The U.S. Department of Education sent a letter to districts around the country Friday, reminding them that all students, legal or not, are entitled to a public education. The letter comes amid reports that schools may be checking the immigration status of students trying to enroll, and reminds districts they are federally prohibited from barring elementary or secondary students on the basis of citizenship status. "Moreover, districts may not request information with the purpose or result of denying access to public schools on the basis of race, color or national origin," said the letter, which was signed by officials from the department's Office of Civil Rights and the Department of Justice. I think more and more states are going to get backed into a fiscal corner and follow in the footsteps of Arizona and Oklahoma, making it very difficult for illegals to stay in their state. The illegals will then move from AZ and OK to more welcoming states like CA and TX, backing them into a fiscal corner. I also think, were I president, that the two DoEs - education and energy - would be not much longer for this world.

The Chinese run a rather closed society, so my feelings about their economy are mostly just that: feelings. It's hard to get reliable statistics out of the middle kingdom. But there's lots of anecdotes. Here's the latest: the government, this year, has cracked down on real estate loans to try to slow the rather obvious bubble in apartment prices. To get around this, people are going to their bank and borrowing tens and hundreds of millions of dollars to purchase metals, like copper. They buy the copper and put it in a warehouse. Then they go to a second bank, show them the copper, and get another loan based on that. With the second loan they buy or build real estate. One of my Fillipino friends says, "I've seen that before," with a rather chilling smile.

Recently someone added everything up and announced that all the real estate in Beijing was worth a full year of US GDP. This is eerily reminiscent of Japan in the late 80s when the real estate around the royal palace in Kyoto was worth all of California and the real estate in Tokyo was worth the entire US. We all know how that ended: Japan crashed and still hasn't recovered 20 years later. Remember, just before their crash Japanese were flying here and buying up skyscrapers and houses at hugely inflated prices, sold back a couple years later for 20 cents on the dollar. If you read about Chinese flying here and overpaying for buildings and mansions, feel free to smile. It seems to me that at this point the Chinese are convinced their economy can never sputter or go into recession. Markets have a way of re-educating those with such beliefs. I'm not predicting a 20 year recession for China, but the idea of a crash that leads either to their government falling or militarizing seems more likely every month to me. When that happens, given the Chinese propensity to use the rich and educated as scapegoats, I would not care to be a Chinese millionaire, and I especially would not want to be one driving around in a Ferrari with a wife dressed in Gucci and Prada. Bullets are just under a nickel in China, so Chinese millionaires will be valued at about 60 cents per dozen. Judging from the emigration statistics, apparently about a quarter to a half of Chinese millionaires agree with me.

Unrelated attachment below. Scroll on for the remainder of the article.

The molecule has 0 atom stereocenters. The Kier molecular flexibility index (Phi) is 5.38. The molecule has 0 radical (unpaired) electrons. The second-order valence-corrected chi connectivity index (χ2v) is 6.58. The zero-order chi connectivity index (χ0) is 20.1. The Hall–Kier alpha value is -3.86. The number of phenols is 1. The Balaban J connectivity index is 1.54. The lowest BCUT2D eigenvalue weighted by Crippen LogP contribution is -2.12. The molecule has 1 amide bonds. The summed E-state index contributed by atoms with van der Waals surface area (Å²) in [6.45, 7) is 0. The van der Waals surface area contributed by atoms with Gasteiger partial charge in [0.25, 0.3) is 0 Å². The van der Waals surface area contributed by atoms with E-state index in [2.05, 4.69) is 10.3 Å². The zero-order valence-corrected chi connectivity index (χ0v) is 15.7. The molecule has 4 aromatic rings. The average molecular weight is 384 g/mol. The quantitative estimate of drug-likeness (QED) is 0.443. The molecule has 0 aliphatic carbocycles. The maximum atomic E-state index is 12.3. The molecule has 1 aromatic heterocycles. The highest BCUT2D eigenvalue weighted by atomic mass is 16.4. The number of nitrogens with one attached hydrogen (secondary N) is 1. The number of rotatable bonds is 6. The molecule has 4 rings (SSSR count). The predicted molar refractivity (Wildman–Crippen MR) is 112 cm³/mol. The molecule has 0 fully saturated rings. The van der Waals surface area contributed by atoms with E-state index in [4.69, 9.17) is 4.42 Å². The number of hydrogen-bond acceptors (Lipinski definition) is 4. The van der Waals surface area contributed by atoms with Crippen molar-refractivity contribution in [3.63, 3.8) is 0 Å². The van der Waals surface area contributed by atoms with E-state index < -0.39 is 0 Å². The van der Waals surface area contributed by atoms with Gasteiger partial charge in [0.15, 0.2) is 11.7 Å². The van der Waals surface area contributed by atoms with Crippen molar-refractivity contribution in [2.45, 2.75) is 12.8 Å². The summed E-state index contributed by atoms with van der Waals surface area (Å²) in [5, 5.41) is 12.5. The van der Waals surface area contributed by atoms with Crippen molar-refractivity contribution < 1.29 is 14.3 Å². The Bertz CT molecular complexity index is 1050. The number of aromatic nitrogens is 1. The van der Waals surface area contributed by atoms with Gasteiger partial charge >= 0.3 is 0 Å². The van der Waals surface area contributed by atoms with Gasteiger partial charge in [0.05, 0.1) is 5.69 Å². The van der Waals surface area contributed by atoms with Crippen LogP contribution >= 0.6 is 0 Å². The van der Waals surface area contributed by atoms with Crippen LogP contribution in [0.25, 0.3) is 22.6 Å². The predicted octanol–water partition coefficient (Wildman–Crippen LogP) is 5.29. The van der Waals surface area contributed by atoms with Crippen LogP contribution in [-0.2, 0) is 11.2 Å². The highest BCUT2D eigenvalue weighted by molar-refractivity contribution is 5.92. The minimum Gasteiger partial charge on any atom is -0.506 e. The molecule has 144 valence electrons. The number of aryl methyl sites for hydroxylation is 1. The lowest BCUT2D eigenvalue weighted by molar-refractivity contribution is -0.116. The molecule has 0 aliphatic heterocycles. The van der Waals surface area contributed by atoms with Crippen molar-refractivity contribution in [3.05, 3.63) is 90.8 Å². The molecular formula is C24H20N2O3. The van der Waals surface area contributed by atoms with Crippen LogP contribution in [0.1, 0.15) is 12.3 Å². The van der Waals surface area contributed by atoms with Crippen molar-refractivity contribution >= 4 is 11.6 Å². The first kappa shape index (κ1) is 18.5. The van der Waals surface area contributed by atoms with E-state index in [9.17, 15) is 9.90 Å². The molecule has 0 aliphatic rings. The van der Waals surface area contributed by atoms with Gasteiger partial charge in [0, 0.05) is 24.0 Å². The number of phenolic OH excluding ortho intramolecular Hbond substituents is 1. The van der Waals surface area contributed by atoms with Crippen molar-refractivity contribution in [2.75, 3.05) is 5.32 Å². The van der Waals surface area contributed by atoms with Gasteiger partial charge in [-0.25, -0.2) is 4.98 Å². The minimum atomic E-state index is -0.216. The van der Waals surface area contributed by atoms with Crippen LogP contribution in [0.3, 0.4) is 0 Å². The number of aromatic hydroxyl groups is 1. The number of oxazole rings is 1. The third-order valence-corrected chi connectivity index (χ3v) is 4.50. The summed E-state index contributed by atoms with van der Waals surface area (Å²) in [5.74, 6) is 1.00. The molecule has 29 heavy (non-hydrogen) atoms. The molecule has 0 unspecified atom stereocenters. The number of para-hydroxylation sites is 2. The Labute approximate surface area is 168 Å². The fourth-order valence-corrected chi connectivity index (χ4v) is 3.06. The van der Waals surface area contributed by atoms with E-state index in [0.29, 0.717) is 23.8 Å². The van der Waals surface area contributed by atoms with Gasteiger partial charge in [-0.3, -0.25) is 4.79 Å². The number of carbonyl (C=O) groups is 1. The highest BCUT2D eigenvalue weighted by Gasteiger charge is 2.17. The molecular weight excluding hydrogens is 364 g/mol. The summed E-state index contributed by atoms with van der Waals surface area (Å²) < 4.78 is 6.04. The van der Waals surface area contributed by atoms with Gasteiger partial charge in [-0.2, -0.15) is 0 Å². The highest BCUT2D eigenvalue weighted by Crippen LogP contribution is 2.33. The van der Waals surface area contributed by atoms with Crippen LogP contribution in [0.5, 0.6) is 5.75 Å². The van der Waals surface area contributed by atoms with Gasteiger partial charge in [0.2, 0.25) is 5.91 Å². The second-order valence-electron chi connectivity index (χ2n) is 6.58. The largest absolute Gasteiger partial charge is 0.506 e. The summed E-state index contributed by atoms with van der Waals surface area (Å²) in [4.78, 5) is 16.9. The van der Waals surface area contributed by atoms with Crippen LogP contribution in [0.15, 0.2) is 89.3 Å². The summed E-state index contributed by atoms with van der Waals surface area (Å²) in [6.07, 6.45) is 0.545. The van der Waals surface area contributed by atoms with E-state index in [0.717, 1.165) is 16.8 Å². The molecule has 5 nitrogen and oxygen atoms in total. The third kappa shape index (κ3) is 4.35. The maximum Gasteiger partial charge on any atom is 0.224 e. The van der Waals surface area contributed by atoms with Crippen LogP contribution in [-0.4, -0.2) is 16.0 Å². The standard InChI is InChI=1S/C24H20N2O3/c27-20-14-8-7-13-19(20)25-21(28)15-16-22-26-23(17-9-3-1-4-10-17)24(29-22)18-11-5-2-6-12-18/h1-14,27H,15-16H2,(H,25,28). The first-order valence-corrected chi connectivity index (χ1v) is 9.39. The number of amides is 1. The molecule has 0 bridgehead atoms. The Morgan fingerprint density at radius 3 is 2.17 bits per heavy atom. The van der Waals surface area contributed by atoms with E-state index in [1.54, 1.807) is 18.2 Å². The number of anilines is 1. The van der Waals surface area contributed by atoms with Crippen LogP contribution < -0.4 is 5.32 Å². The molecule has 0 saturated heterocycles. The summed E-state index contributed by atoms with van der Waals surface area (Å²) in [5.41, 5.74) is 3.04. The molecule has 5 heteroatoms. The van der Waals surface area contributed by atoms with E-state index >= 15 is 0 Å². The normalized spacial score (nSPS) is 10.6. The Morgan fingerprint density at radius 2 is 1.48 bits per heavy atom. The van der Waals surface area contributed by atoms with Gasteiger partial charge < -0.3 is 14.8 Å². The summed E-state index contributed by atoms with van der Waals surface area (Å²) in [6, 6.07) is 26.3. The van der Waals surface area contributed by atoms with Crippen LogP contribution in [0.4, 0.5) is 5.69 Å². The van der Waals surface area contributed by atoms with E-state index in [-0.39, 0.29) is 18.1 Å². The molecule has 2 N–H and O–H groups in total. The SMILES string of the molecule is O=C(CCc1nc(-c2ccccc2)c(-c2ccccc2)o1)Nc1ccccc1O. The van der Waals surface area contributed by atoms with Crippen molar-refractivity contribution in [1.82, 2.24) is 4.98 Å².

Portugal almost has a new (populace crushing) bailout. Greece adamantly denies rumors that they will leave the Euro and return to the Drachma; a Greek bond default is now considered inevitable. Interest rates for both countries continue to climb. Ireland is continuing to complain about the terms of their bailout, and has leaked that during initial negotiations last year the European offer included 30B euros of debt relief, but US Secretary Geithner vetoed this as his view is banks always come before the public. Jim Rodgers said this week that he considers a bailout for the UK inevitable. Europe looks a little shakier each day. The Euro continues to be very strong - nearly $1.50 - which is exactly the opposite of what the troubled countries need, but exactly what the US wants. The tension between the rich northern countries and the massively indebted southern countries continues to grow. If this were a marriage, it would be between one person who works hard and saves, and another who ran up massive secret credit card debt. I'd easily predict a legal separation followed by a divorce. But it's countries and politicians and bankers and banker's lackeys, so it will be drawn out until the very bone marrow has been sucked out of the PIIGS.

There are currently three economic power centers in the world, the US, Europe, and China/Japan. Japan has already been tamed. China looks more and more each day like they're painting themselves into a corner, and the US is throwing kerosene on the banking fires of Europe. It has become apparent to me that Washington and New York are working towards a world-wide economic/banking crisis that will leave the US the last man standing, just as it was in the 50s